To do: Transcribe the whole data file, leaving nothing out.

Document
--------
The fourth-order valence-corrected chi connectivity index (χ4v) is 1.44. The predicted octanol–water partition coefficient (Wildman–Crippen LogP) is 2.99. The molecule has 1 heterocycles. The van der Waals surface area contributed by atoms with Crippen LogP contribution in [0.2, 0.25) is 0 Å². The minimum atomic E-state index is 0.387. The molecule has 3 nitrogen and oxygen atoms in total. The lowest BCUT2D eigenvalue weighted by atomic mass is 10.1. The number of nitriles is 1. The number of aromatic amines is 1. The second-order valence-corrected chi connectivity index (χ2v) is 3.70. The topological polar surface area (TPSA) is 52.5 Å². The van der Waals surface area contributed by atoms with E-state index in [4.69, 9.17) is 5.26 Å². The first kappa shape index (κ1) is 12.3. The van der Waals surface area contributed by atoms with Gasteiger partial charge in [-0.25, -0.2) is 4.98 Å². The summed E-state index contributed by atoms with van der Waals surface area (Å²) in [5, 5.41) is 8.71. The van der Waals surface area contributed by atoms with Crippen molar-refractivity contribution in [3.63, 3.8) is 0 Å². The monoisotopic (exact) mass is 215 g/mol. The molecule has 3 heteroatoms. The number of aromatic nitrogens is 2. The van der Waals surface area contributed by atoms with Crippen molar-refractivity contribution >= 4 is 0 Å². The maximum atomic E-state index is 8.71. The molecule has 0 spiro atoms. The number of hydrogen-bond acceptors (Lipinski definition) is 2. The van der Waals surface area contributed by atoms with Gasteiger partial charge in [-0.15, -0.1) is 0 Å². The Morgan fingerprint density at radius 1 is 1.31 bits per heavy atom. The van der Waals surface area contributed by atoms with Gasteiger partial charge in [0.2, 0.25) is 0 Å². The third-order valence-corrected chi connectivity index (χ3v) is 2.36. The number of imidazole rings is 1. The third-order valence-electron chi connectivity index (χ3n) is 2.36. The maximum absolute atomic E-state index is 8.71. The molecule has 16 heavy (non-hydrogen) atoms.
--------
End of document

The fourth-order valence-corrected chi connectivity index (χ4v) is 1.44. The predicted octanol–water partition coefficient (Wildman–Crippen LogP) is 2.99. The molecule has 1 heterocycles. The van der Waals surface area contributed by atoms with Crippen LogP contribution in [0.2, 0.25) is 0 Å². The minimum atomic E-state index is 0.387. The molecule has 3 nitrogen and oxygen atoms in total. The lowest BCUT2D eigenvalue weighted by atomic mass is 10.1. The number of nitriles is 1. The number of aromatic amines is 1. The second-order valence-corrected chi connectivity index (χ2v) is 3.70. The topological polar surface area (TPSA) is 52.5 Å². The van der Waals surface area contributed by atoms with E-state index in [4.69, 9.17) is 5.26 Å². The first kappa shape index (κ1) is 12.3. The van der Waals surface area contributed by atoms with Gasteiger partial charge in [-0.25, -0.2) is 4.98 Å². The summed E-state index contributed by atoms with van der Waals surface area (Å²) in [5, 5.41) is 8.71. The van der Waals surface area contributed by atoms with Crippen molar-refractivity contribution in [3.63, 3.8) is 0 Å². The monoisotopic (exact) mass is 215 g/mol. The molecule has 3 heteroatoms. The number of aromatic nitrogens is 2. The van der Waals surface area contributed by atoms with Crippen molar-refractivity contribution >= 4 is 0 Å². The maximum atomic E-state index is 8.71. The molecule has 0 spiro atoms. The number of hydrogen-bond acceptors (Lipinski definition) is 2. The van der Waals surface area contributed by atoms with Gasteiger partial charge in [-0.15, -0.1) is 0 Å². The Morgan fingerprint density at radius 1 is 1.31 bits per heavy atom. The van der Waals surface area contributed by atoms with Gasteiger partial charge in [0.2, 0.25) is 0 Å². The third-order valence-corrected chi connectivity index (χ3v) is 2.36. The number of imidazole rings is 1. The third-order valence-electron chi connectivity index (χ3n) is 2.36. The maximum absolute atomic E-state index is 8.71. The molecule has 16 heavy (non-hydrogen) atoms.